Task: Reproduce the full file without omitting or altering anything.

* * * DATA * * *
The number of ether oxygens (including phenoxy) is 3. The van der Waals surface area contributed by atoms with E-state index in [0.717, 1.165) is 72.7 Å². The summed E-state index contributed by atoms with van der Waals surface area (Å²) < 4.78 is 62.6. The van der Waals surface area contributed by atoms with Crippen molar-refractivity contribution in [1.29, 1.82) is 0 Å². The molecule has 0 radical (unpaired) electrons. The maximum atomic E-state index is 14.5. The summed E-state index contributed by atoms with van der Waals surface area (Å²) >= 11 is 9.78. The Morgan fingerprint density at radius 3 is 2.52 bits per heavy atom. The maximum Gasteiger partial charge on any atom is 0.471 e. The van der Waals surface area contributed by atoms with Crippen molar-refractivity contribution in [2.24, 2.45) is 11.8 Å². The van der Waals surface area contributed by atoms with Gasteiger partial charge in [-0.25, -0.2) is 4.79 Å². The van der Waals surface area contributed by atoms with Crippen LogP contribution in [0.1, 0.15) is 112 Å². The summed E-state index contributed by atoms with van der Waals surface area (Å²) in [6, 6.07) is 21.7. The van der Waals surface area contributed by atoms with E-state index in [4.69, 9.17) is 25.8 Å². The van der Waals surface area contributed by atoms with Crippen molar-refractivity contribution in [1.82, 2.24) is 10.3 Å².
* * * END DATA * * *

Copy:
The number of ether oxygens (including phenoxy) is 3. The van der Waals surface area contributed by atoms with E-state index in [0.717, 1.165) is 72.7 Å². The summed E-state index contributed by atoms with van der Waals surface area (Å²) < 4.78 is 62.6. The van der Waals surface area contributed by atoms with Crippen molar-refractivity contribution in [1.29, 1.82) is 0 Å². The molecule has 0 radical (unpaired) electrons. The maximum atomic E-state index is 14.5. The summed E-state index contributed by atoms with van der Waals surface area (Å²) >= 11 is 9.78. The Morgan fingerprint density at radius 3 is 2.52 bits per heavy atom. The maximum Gasteiger partial charge on any atom is 0.471 e. The van der Waals surface area contributed by atoms with Crippen molar-refractivity contribution in [2.24, 2.45) is 11.8 Å². The van der Waals surface area contributed by atoms with Gasteiger partial charge in [-0.25, -0.2) is 4.79 Å². The van der Waals surface area contributed by atoms with Crippen LogP contribution in [0.1, 0.15) is 112 Å². The summed E-state index contributed by atoms with van der Waals surface area (Å²) in [6, 6.07) is 21.7. The van der Waals surface area contributed by atoms with E-state index in [4.69, 9.17) is 25.8 Å². The van der Waals surface area contributed by atoms with Crippen molar-refractivity contribution in [1.82, 2.24) is 10.3 Å².